War of the Rebellion: Serial 026 Page 0429 Chapter XXX. CORRESPONDENCE, ETC. - UNION.

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The honorable Secretary of the Navy says:

That there is distress in Norfolk and the whole insurrectionary region I doubt not. The object of the blockade is to destroy their traffic while in rebellion. The relief is in the hands of the people who have only to be loyal to be relieved. The case is not one of sympathy but of duty.

The honorable Secretary, under date of October 13, also says:

The rule which General Dix applies to Norfolk, denying that it is a blockaded port, would exempt any port and the whole coast, with the exception of Wilmington and Charleston, from blockade, for all are held by military occupation.

I have the honor to be, general, very respectfully, yours,

S. P. LEE,

Actg. Rear-Admiral, Commanding N. Atlantic Blockading Squadron.

TREASURY DEPARTMENT,

October 16, 1862.

The Honorable SECRETARY OF WAR:

SIR: I have the honor to transmit herewith, for your information and such action as you may think necessary, copy of a letter this day received from Major R. W. Shenk, of the One hundred and thirty-fifth Regiment Pennsylvania Volunteers, relative to abuses of flag of truce boats on the James River.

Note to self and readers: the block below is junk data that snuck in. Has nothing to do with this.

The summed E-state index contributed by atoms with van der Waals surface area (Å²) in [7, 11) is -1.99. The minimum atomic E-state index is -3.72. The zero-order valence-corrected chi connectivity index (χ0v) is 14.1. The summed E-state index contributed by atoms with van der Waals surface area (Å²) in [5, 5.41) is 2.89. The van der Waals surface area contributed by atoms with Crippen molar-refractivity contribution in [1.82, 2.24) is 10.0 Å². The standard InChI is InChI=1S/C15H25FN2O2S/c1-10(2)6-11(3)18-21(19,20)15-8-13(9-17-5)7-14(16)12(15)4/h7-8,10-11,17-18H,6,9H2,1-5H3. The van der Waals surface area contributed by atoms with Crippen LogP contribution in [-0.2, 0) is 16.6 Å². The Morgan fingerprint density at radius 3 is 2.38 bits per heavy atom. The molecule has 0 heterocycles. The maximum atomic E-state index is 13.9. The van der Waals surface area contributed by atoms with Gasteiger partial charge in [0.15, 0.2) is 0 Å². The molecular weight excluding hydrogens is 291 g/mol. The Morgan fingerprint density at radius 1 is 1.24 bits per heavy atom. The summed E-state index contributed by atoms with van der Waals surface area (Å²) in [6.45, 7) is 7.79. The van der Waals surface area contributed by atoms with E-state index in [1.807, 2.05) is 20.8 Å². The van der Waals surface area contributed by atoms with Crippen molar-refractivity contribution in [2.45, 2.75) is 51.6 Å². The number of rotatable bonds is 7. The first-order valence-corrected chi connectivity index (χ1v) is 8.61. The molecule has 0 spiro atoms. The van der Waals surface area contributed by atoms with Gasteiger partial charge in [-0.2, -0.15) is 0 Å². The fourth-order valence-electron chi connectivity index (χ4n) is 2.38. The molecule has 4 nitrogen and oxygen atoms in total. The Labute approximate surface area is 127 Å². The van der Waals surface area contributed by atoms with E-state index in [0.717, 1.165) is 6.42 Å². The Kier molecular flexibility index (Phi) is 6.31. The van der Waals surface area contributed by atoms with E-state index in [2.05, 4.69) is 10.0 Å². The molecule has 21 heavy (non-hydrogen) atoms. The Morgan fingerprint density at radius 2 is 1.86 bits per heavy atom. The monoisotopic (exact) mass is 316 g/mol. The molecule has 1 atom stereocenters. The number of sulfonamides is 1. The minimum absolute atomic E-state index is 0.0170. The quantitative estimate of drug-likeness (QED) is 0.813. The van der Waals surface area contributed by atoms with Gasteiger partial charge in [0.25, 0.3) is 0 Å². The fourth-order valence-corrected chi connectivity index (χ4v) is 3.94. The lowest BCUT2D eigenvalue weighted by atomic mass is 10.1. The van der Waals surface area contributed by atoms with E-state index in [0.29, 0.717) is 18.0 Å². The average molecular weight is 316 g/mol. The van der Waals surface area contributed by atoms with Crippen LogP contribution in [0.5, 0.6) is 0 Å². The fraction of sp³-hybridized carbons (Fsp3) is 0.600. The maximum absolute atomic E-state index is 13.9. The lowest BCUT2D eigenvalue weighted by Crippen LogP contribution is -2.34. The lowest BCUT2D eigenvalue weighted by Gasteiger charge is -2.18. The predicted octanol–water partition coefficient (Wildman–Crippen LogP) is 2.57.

With great respect,

S. P. CHASE,

Secretary of the Treasury.

[Inclosure.]

ON BOARD STEAMER KENNEBEC,

Annapolis Bay, October 15, 1862.

Honorable SALMON P. CHASE,

Secretary of the Treasury:

DEAR SIR: I respectfully call your attention to certain facts which have come to my notice, and which as an officer of the United States Government I feel my duty to make known to you. Flags-of-truce boats are now and have been to a great extent used, in addition to their lawful mission, to pass contraband goods and other articles through the lines at Aiken's Landing on James River. I predicate my belief upon this: First, a trunk was placed on board of the John A. Warner, purporting to pass upon the permission of a lady going South and placed by accident on board of said boat, then under my command. Upon examination I found no single article of woman's apparel, but cloths, quinine, mathematical instruments, a large quantity of silk, thread, needles, & c. I retained and will turn it over to the proper authorities at Washington on my return. Second: I was approached at the landing by a certain Colonel Blanton Duncan, of Kentucky, now engraver of the notes of the Confederate Treasury, who desired me to enter into arrangements to pass goods suitable to his business and other avocations from the boat through the lines, and mentioned in connection the assistance of a prominent officer of the rebel Government. Duncan assured me that he had such arrangements with officers con